As part of his preparation for the youth synod, he held another listening session with young people in his diocese Sept. 28, ensuring their voices would be among the final ones he heard before departing three days later for Rome.
“I’m going to ask them, so if you had an opportunity to address the synod, what would you say? You, as a young person, what is on your mind? What are your concerns? And I’m very curious to see what they come up with, to be honest,” he told NCR ahead of the event.
From his work with young people over the years, he said many of the questions they have are affective in nature — “questions of the heart, not the mind” — about belonging and self-worth, connection and community. He said the synod working document, the instrumentum laboris, does a good job of summarizing these concerns and discussing relationships. An important question for the synod to address, the bishop said, is “what is the relevance of being a part of an established community, rather than creating my own community?”
That is particularly true in an age of social media, which the bishop says can play a key role in how the church connects with youth, but also something it must better understand in terms of how new technological advances impact not only their lives but also their physiological development. Caggiano said he plans to urge the synod to explore such issues further as part of his intervention.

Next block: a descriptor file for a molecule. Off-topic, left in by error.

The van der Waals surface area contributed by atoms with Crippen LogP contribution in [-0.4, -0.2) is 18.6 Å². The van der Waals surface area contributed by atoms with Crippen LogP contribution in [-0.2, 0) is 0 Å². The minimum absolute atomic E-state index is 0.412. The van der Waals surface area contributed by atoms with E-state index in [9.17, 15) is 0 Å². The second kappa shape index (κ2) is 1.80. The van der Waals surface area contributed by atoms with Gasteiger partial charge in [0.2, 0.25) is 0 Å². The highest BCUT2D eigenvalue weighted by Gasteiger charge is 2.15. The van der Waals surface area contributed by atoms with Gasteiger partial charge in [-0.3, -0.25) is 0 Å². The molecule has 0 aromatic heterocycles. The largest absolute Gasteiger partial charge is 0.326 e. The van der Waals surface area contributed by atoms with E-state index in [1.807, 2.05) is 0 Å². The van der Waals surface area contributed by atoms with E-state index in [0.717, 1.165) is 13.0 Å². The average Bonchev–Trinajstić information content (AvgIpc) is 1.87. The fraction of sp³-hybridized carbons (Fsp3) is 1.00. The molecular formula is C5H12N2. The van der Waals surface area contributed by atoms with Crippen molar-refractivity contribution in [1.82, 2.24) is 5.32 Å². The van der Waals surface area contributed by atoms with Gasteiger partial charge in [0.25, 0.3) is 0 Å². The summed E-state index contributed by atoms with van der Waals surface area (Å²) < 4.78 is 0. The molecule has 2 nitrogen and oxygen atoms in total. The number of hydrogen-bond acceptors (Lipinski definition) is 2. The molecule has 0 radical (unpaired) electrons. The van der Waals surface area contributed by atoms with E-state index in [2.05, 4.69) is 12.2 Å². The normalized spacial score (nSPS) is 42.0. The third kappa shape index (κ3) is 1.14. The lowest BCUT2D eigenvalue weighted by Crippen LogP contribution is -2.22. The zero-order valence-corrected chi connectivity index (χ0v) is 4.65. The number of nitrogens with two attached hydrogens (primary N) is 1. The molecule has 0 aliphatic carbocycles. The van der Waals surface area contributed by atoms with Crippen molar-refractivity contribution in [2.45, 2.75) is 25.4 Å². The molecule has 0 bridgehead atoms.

The Bridgeport Diocese under Caggiano has worked to expand its social media footprint. The bishop has a weekly video series on his Facebook page, where he has also shared updates from the recent pilgrimage and his experiences to date at the synod.
Another challenge he sees for the synod to address is how to transmit the faith, primarily done by words in modern times, at a time when images are becoming a more predominant medium. In the Middle Ages, the church built great cathedrals and basilicas as a type of “living catechisms” conveying the faith, Caggiano said. He’s not certain what that would look like today, but sees St. Thomas Aquinas’ idea of truth, beauty and goodness as paths to God as an essential paradigm for ministry.